CASS, the New Zealand Government's Central Agencies Shared Services organisation, suffered from poor governance and failed to follow best practice during its establshment, an Auditor-General's report has found.
CASS was established in March 2012 by the Department of the Prime Minister and Cabinet, the State Services Commission and Treasury to provide ICT, human resources and financial support. The central agencies wanted to show leadership and establish CASS as a potential model for the broader public sector.
However, it appears to have delivered many lessons on what not to do.
"It is not yet clear whether CASS provides a useful model for the public sector to follow," the Auditor-General reported. "Many lessons have been learned from setting up and operating CASS. Although some improvements have been made along the way, more are still needed."
The report says the central agencies "did not follow best practice" in setting up CASS and "important and fundamental aspects of the change were not done well."
The agencies did not determine early how CASS would operate and how it would support the agencies’ strategic objectives, the report says.
The move to one support agency was not well planned, consultation was poor and fewer experienced staff transferred than anticipated, resulting in a loss of skills and knowledge.
The financial management function transfer was the most effective, while HR was least, with ICT somewhere in between and improving.
"Effective planning for ICT systems and processes and how they would work was lacking," the report says. "This contributed to increased demand for ICT services and 'help desk' requests in the months after CASS was set up.
"Soon after CASS was set up, it became clear that the central agencies had considerably underestimated the work needed to allow the central agencies to operate with common or compatible ICT systems and processes."
A review by Davanti Consulting followed, leading to the creation of the Central Agencies Development Programme, a series of projects for improving ICT maturity to support each function within CASS and for a unified and centralised ICT structure.
Many significant ICT and finance projects were completed, including strategies, standard operating procedures, a service catalogue, and prioritisation frameworks for business transformation and consolidation. CASS adhered to good practices in project management and that reporting was sound.
However, the Auditor-General found CASS's ICT efforts were not tightly aligned to its strategic priorities.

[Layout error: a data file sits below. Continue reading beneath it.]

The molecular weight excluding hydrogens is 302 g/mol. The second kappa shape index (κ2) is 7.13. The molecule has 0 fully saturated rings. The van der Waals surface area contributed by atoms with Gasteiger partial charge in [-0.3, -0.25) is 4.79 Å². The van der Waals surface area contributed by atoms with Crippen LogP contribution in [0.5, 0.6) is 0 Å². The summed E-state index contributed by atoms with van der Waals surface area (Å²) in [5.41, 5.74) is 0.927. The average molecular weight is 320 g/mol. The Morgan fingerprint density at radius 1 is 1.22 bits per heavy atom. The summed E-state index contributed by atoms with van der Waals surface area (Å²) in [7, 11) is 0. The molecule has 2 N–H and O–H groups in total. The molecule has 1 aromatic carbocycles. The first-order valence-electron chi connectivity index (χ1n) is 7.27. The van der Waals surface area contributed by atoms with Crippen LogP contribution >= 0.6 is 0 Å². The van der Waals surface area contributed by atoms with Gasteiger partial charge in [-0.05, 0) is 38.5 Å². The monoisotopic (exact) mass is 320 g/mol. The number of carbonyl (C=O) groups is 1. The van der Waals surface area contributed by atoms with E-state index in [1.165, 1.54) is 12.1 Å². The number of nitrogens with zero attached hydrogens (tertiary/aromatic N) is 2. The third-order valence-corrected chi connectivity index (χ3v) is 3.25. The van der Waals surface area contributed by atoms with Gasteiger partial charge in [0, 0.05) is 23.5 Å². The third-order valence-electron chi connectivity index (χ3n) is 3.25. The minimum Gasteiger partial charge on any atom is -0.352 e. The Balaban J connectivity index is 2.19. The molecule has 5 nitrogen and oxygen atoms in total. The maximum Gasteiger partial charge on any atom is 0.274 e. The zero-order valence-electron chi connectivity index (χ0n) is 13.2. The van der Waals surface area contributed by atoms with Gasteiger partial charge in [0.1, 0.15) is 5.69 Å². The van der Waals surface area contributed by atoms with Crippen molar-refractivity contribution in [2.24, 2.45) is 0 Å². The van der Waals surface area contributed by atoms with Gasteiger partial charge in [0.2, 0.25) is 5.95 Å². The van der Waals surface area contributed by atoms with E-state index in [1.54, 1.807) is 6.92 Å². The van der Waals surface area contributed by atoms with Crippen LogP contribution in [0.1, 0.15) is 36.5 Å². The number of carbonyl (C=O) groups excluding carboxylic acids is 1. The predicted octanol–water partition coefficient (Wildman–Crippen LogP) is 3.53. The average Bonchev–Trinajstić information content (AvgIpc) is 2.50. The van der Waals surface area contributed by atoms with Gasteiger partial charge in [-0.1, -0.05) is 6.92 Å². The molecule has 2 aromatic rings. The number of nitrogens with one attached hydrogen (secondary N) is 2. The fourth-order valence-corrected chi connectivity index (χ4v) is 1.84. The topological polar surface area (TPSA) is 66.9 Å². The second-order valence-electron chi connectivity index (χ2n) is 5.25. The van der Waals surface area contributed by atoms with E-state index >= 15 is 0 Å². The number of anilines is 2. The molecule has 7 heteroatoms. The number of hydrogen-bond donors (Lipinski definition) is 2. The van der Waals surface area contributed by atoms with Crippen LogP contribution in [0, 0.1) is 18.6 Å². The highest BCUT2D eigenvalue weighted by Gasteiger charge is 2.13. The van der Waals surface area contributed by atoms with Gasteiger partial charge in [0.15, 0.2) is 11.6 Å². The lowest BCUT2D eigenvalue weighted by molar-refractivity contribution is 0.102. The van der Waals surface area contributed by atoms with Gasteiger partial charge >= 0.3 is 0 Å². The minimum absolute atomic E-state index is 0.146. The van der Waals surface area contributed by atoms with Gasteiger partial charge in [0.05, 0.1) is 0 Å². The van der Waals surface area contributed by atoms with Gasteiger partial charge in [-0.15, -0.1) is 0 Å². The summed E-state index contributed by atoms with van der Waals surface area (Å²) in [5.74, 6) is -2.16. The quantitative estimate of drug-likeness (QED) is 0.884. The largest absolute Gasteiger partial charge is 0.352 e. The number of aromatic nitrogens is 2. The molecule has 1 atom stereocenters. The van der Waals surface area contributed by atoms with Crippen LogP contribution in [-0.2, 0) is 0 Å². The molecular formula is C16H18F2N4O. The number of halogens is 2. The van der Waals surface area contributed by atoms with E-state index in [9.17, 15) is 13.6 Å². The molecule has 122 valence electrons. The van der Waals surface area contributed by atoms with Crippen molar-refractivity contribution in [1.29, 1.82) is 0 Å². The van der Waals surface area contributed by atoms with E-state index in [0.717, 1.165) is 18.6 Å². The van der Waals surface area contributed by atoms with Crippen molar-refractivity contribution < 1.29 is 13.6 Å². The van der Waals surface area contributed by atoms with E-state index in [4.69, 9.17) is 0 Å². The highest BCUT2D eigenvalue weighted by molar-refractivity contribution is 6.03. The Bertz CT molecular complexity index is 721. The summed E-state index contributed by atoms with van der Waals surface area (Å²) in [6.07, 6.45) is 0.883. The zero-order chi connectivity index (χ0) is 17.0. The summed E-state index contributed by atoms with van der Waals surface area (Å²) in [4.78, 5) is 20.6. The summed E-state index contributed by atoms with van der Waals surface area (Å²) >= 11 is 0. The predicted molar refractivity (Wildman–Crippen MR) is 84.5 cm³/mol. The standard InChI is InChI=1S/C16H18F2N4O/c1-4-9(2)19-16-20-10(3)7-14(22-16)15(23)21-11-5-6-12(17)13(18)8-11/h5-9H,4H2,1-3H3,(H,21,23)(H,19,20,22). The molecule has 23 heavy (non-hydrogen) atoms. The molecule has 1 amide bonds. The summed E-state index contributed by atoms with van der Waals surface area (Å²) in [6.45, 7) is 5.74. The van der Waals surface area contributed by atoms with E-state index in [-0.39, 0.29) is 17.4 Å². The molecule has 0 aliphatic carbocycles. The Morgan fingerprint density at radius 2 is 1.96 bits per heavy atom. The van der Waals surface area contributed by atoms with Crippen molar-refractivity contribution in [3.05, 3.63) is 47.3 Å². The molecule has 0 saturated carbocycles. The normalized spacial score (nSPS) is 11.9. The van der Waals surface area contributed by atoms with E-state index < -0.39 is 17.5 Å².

"In some instances, the lack of an overall strategy until now has allowed less urgent projects to be prioritised over basic functional needs," the report says. "Staff are capable and committed but have been stretched with these competing priorities.
"CASS has drawn from day-to-day staff resources to complete essential work on its ICT infrastructure and install necessary systems in the Department of Prime Minister and Cabinet."
CASS had not used the most effective framework for understanding the current state of ICT maturity, the report says. It used the Information Technology Infrastructure Library, "a sound framework for managing ICT service delivery", to deliver and improve its operational services.
"A more comprehensive framework – for example, the COBIT13 standard – would ensure a
sound alignment of the ICT strategy with CASS’s objectives and goals," the Auditor-General says.
ICT service levels have improved considerably since the foundation problems, however, many service users, including some at senior levels in the central agencies, still expressed concern about whether CASS would improve enough to provide the support they required.
When CASS was announced in late 2011, secretary to the Treasury Gabriel Makhlouf said the central agencies had a unique role to play in demonstrating leadership in the public sector and in building resilience and excellence.
"The CASS project is a response to the Government's challenge to the public sector to develop new ways of doing business while maintaining and improving the level and quality of services provided.
"It also recognises the need to manage within declining baselines, and maintain and invest in the corporate services necessary to ensure long-term organisational health."